KEY POINTS

  • The day is observed to inspire people to find ways to preserve coral reefs
  • Many species will be endangered if the coral reefs aren't protected
  • Corals are actually related to jellyfish and anemones

Coral reefs are important indicators of our oceans' health, and they're in danger. World Reef Awareness Day, celebrated on June 1 anually, is observed to raise awareness about coral reefs and the threats they face.

The hope is to inspire people from all backgrounds to come together and find ways to preserve coral reefs.

Coral reefs are undoubtedly beautiful, but they're also "crucial to the survival of life on Earth," according to Australis. For instance, more than a billion living creatures depend on sea corals for food, and a healthy coral reef is important for the health and well-being of fish. 

However, the world's reefs are in trouble, facing threats such as ship groundings, destructive fishing practices, overfishing, pollution and warm temperatures that result in coral bleaching.

On this day, let's look at some interesting coral reef facts that may inspire you to take action and protect coral reefs. (Courtesy --National Today, Australis, The Reef-World Foundation snd the U.S. Geological Survey (USGS))

  • Coral reefs cover less than 1% of the world’s oceans, but they are home to 25% of all marine life.
  • Corals and other organisms in coral reefs act as a filter to clean the surrounding water.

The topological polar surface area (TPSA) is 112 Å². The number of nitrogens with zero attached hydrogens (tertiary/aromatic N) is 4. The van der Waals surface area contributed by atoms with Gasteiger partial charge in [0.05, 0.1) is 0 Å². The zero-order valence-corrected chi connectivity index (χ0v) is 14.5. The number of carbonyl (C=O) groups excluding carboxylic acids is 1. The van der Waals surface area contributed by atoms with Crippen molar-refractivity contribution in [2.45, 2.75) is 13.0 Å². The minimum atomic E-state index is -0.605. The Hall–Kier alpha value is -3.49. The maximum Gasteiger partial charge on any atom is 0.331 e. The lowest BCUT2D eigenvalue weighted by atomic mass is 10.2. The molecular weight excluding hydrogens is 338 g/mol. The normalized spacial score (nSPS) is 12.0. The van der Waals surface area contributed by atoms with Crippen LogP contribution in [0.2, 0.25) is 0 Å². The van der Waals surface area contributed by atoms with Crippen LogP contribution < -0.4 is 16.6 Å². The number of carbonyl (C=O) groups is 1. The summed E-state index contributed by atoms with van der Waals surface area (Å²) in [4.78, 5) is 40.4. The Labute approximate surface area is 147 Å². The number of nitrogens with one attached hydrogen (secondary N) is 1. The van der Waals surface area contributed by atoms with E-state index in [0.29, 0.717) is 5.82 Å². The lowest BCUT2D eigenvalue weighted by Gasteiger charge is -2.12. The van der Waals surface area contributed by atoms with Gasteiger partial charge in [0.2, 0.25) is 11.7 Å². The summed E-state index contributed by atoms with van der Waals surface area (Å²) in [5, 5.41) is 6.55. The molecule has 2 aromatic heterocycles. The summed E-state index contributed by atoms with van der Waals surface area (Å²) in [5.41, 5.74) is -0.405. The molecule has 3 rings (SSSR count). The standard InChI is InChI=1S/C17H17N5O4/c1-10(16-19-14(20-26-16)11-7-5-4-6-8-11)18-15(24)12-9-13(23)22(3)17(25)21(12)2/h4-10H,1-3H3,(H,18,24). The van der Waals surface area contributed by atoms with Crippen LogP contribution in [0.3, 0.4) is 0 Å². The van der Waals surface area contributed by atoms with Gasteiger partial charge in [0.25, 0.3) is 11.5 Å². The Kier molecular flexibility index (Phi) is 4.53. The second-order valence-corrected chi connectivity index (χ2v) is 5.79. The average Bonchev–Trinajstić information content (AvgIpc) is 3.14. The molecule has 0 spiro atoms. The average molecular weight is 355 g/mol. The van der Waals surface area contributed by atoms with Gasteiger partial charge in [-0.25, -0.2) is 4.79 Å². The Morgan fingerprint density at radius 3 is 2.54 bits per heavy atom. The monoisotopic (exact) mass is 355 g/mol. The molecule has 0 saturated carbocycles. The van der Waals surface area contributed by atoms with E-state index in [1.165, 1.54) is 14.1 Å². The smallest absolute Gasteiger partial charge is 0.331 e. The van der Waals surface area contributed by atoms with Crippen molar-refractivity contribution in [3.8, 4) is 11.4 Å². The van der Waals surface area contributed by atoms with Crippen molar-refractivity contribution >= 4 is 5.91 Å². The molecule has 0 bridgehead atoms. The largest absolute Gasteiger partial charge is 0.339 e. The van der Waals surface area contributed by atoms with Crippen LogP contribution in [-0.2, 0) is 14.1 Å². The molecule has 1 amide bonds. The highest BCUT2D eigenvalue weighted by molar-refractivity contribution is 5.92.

• Massive reefs such as the Great Barrier Reef are believed to be between 5,000 to 10,000 years old.
  • Corals are animals, not plants or even rocks as some would think. However, just like plants, they need sunlight to grow, which is why they thrive in shallow water.
  • Coral reefs protect coastal communities from water surges during storms. They also act as a barrier to protect shallow warm waters from the open sea, allowing tropical fish and plants to thrive.
  • Corals are actually related to jellyfish and anemones.
  • Reefs are massive living organisms, and they play an important role in managing the carbon dioxide levels in oceans.
  • Coral reefs provide food for a wide variety of fish and, in turn, humans. This is because about 500 million people eat fish that can be found on coral reefs.
  • The first reef-building organisms were photosynthesizing cyanobacteria, which lived 3.5 billion years ago.
  • The calm waters around coral reefs are important mating and nesting grounds for many sea creatures.
  • Coral reefs help make the seabed more stable because they encourage the growth of sea plants.
  • The Great Barrier Reef was discovered by British explorer, Captain James Cook, in 1770 when his ship accidentally ran into it.
  • Coral reefs are said to be among the most diverse ecosystems on the planet.
  • Coral reefs are already declining in many parts of the world, with 30% of them expected to be destroyed or seriously degraded in 10 years.

The dazzling turquoise waters and coral reefs off Egypt's Red Sea coast attract scuba divers, but plastic trash and global warming threaten the fragile marine ecosystem. The dazzling turquoise waters and coral reefs off Egypt's Red Sea coast attract scuba divers, but plastic trash and global warming threaten the fragile marine ecosystem. Photo: AFP / Mohamed el-Shahed